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All Login System markup looks similar to the above.  There are two comments with the type of markup and the revision.  The content is contained within division tags with the ID of "login-system." All items in the markup have the necessary IDs or other attachment hooks for CSS styling, allowing the markup to be styled as desired by the web developer implementing the login system.  All pages in the Login System (but one) are the same.  There is code to included above the <!DOCTYPE...> as well as a corresponding markup file to be included in the main content area.  The logout page can be used as delivered as it is only momentarily executed before redirecting to the "logged out" page.

6

Global configurationThe loginGlobals.php page is the configuration file and holds the constants needed on each Login System page. Some important configuration details are:
The domain, set in the constant lg_domain (and lg_domain_secure).  The second constant is primarily intended for persons using a shared SSL certificate which may have a different domain name than the main site's domain.
The webmaster e-mail address, set in lg_webmaster_email and lg_webmaster_email_link.
The path to the Login System files.  Usually you would leave that as "/login-system/" but an advanced user may wish to relocate those files.
The full paths and names of the home page, the contact page, the form_error page and the forbidden page.  These need not, and probably will not, be in the /login-system/ directory.
Database configuration details, (host or path, database catalog, userid and password.) These are in the loginGlobals page for ASP code and in the database.php file for PHP code.
The settings for SSL, debugging, and logging logins.  As delivered, the setting for lg_useSSL, and lg_debug are set to false.  Assuming you have an SSL certificate your would change lg_useSSL to true and leave lg_debug set to false.  lg_debug set to true would reveal very sensitive data not for the public's viewing.  It should only be enabled if your were asked to do so by an expert assisting you with a problem.
Lastly, lg_log_logins is set to true.  This is important so you have an audit trail of activity (as well as the entries in the loginAttempts table.) It is suggested you leave that constant set to true.

7

What is set by the Login System?Assuming a successful login, the session variables "login" is set to true, "userid" is set to the user's userid, and "name" is set to the user's name.

Session("login") or $_SESSION["login"] is what you use to determine on protected pages if the user has already authenticated.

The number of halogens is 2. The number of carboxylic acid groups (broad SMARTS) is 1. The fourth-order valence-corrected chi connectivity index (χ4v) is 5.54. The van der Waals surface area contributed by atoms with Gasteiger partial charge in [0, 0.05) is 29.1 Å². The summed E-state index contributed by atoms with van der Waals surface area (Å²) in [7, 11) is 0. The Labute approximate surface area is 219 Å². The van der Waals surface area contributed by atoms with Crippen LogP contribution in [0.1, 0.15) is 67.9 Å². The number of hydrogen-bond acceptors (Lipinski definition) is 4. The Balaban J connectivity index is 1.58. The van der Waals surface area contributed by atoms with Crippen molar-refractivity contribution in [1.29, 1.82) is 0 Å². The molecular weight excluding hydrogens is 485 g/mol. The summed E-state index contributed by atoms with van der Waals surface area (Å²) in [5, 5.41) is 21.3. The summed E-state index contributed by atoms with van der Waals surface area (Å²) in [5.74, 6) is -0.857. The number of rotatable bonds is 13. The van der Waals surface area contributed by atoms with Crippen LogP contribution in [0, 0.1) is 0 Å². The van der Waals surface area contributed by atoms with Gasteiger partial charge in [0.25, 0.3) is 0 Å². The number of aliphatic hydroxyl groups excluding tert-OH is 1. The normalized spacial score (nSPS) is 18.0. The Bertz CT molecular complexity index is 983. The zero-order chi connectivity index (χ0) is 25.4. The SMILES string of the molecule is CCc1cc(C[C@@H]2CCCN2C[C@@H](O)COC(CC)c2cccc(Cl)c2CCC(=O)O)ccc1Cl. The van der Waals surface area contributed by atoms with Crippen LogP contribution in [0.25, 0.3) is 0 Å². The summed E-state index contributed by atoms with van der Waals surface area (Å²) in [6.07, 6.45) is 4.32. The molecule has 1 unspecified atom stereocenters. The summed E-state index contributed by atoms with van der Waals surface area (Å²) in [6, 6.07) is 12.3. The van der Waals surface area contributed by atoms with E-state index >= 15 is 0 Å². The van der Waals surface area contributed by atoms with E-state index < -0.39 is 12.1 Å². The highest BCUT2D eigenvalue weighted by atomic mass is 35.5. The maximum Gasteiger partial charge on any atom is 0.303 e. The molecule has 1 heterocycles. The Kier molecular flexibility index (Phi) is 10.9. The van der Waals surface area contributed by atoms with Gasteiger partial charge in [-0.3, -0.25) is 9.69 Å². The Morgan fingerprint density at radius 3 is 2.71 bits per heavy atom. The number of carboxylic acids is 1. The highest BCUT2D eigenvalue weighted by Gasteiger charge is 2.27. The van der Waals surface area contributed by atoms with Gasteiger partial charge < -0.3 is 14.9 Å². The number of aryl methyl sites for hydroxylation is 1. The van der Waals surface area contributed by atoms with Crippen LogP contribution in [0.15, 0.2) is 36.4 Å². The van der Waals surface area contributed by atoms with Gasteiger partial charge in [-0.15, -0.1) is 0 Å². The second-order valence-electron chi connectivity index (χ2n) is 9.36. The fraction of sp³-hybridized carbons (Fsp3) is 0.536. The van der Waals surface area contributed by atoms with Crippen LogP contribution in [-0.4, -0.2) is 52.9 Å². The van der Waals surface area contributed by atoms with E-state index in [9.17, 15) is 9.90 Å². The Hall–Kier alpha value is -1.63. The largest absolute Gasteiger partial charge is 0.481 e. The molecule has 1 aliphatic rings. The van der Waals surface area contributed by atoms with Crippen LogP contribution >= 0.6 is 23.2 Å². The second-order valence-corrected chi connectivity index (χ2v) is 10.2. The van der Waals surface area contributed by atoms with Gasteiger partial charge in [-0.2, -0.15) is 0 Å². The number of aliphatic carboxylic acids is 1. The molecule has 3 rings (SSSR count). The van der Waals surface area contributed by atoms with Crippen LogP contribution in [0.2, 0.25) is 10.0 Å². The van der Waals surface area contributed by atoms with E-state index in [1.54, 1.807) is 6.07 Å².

Session("userid") or $_SESSION["userid"] is for displaying content specific for that user.  You would never display the userid on any web page in your site. T hat may allow a malicious user to attempt a brute force attack on that userid. Display the user's name, (Session("name") or $_SESSION["name"]) instead.

If the user selected "Remember Me" from the login form, a permanent cookie called "login" is stored with that user's userid.

If you are using the ASP code, a cookie containing a cryptographic token (hash) is stored as part of an anti-Session Fixation method.

8

Where do I get the code?The Login System home is the Google Code repository located at:
The code releases are under the Downloads tag.  It is strongly suggested you watch the Wiki and Issue tracker for any new developments in the code.

9

Where can I see the code in use?The Login System maintains a web host at http://www.webloginproject.com/ where you will find many demonstration sites.

10

Where do I get help?
For help implementing the Login System or creating the database needed you should post a question at Experts Exchange in Miscellaneous Web Development, PHP or ASP, and/or the appropriate database forum.  (You are allowed three topic areas for your question.)

11

I want to help.We want your help! If you can translate the Login System into another language, implement a version in another web development code, (Cold Fusion, VB.NET, C#.NET, Zend framework), please contact the author.

12

Why should I use this Login System?It was developed by over 16 Experts with an average rank of Genius or above and a combined point total of over 59 million Expert Points.  It is robust, secure and vetted code.  It has been placed in the public domain and will continue to be developed not only by the original experts, but by other experts long after the original experts are gone.

13

What are the key features, design philosophy, and development requirements of the Login System?Read the next article:
The EE Collaborative Login System Part Two - Design Considerations

Contributors:
    rdivilbiss     Project Lead

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    b0lsc0tt
    jason1178
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18
Comment
Author:rdivilbiss
  • 2
4 Comments
LVL 29

Author Comment

by:rdivilbiss
@ericpete:

Maybe you can get younghv to translate to Marine...

Not sure how the shouting would be handled if it were translated to Marine, but we could translate to Palin speak, and all Success messages would become "You betcha."

0
 

Administrative Comment

by:Eric AKA Netminder
rdivilbiss,

In addition to being a fabulous article, I am truly impressed that you were able to get such a diverse group to focus on a single project and pull it off so well.

Your article has been published, and is set to EE-Approved.

ericpete
Page Editor
0
LVL 38

Expert Comment

by:younghv
What a great demonstration of the capability of the EE Experts.
Thanks to all who helped put this together.
Big "yes" vote above.
0
 

Administrative Comment

by:Eric AKA Netminder
rdivilbiss,

Your article has been selected as an Editors' Choice. Congratulations!

ericpete
Page Editor
0